Japanapalooza

The Takarazuka Revue – No Men Allowed


The Takarazuka Revue is a 100-year-old entertainment phenomenon in Japan. Its spectacular stage musicals attract almost two million fans each year to the two main theatres – one in Tokyo and one in Takarazuka, the town in which the troupe was founded. The unique characteristic of this troupe is that all the parts are played by women, with the actresses being divided into “otokoyaku” (male role) and “musumeyaku” (daughter’s role). Even though no men are allowed onstage, there are plenty of men behind the scenes, working as writers, directors, choreographers, designers or as members of the orchestra.

Every year, thousands of young women audition to join the troupe, out of which only 40 or 50 are accepted. The lucky chosen ones are then required to attend the Takarazuka Music School for two years, where they undergo rigorous training in music, dance and acting. The Revue has acted as a launchpad for many of Japan’s most famous actresses.

The musical performances are sometimes drawn from traditional Japanese stories and folklore (or even manga), but are more often adapted from western musicals, complete with chorus lines and grand finales reminiscent of Broadway or Las Vegas revues.

Not only are all the cast members women, but it’s estimated that as many as 90% of the fans are also women. A lot has been written as to why that is, with author Jennifer Robertson examining the lesbian overtones which she says are present in every production, “simply by virtue of the fact that women play every role.” In fact, in the decade after the troupe was created in 1914, many people were scandalised when women began writing love letters to their favorite otokoyakus. Robertson’s theory is that “many [women] are attracted to the Takarazuka otokoyaku because she represents an exemplary female who can negotiate successfully both genders and their attendant roles and domains.”

Recently attendance has begun to stagnate, so the troupe is looking to raise its profile abroad; the theory being that the more people in other asian countries are exposed to Takarazuka, the more foreign tourists will be drawn to their theatres in Japan. Next month, a troupe will perform in Taiwan.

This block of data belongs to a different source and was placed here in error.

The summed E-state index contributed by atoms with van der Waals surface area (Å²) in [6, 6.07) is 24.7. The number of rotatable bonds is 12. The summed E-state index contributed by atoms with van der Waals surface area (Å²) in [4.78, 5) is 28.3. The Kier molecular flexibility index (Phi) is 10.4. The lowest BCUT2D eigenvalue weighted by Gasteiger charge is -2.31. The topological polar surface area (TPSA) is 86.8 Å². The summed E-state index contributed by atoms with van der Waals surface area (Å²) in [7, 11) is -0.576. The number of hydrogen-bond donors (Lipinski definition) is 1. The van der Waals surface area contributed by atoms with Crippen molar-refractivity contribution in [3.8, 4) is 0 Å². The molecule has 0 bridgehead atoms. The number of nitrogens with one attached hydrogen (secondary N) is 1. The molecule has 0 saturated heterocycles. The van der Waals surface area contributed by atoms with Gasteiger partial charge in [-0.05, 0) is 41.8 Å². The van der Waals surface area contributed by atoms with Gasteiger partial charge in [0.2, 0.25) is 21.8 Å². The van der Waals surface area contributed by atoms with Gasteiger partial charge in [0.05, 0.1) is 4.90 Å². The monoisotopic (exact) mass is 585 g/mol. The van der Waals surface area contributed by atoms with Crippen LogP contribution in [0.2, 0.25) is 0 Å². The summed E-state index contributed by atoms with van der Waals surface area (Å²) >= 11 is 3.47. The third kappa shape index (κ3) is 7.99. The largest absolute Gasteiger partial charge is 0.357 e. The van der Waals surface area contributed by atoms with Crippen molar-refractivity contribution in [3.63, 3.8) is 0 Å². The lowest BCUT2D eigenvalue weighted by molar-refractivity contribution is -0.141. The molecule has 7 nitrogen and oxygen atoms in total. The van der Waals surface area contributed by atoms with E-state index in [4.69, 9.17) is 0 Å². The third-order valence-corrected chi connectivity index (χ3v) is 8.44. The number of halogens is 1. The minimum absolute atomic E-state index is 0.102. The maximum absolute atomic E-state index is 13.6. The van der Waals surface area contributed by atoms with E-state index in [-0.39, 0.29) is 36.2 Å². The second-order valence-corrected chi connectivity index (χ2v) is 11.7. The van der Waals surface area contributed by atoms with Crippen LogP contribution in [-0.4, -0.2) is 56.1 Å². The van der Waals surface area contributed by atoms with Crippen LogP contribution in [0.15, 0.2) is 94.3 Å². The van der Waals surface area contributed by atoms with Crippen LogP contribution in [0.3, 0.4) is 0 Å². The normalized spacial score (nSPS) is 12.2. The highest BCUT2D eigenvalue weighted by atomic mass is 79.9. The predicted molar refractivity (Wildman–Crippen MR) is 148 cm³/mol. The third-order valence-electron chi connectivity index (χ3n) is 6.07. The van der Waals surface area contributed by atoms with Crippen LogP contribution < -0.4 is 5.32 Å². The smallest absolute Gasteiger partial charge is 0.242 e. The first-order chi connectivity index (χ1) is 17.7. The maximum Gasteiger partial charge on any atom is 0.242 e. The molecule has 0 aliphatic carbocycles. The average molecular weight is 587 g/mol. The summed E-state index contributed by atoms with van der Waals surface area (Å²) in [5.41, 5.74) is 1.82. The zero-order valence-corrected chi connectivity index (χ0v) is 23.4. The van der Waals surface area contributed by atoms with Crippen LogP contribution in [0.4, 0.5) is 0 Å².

The video above is the complete 2007 Takarazuka production of Elisabeth, Ai to Shi no Rondo (Part 1).

Read Jennifer Robertson’s book – Takarazuka: Sexual Politics and Popular Culture in Modern Japan.

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One comment on “The Takarazuka Revue – No Men Allowed

  1. ま風はるか
    May 15, 2013

    And yet another article that downgrades the Revue’s art and the performers, focusing on aspects that have no meaning…

    Because Robertson wrote a book that focuses on lesbian argues towards the Otokoyaku, that doesn’t make her analysis accurate, which was by the way based on tabloids, gossip and angry with the Revue people.

    While I’m not saying that there are no lesbian desires, this is not the ONLY way nor the main way we fans experience the Revue.

    What irritated me in this article is the fact that, there are plenty of speculations on the Revue’s and/or the fan-base’s sexual orientation, and not a single world about their Art, their abilities on stage, their Hard Work, their Talents, the Quality of their productions! Not even the tag of Art is there.

    You posted the first Act of one of their productions (which is by the way prohibited, but it’s not my place to judge that, since you are not the one who uploaded the show for public view) have you any idea how many buckets of sweat and tears these performers seed to bring this production to life? Have you any idea how much money was spent to ensure the highest of quality(sets, costumes, copyrights)? Have you any idea how many people worked for this? Do you know how many hours they worked? How much lack of sleep they had?

    THIS is what a Takarazuka fan cares about. If Robertson translates the love and care of that kind as a way for fans to get in the star’s pants, then I rest my case here…

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This entry was posted on March 22, 2013 by in Entertainment and tagged , , , .
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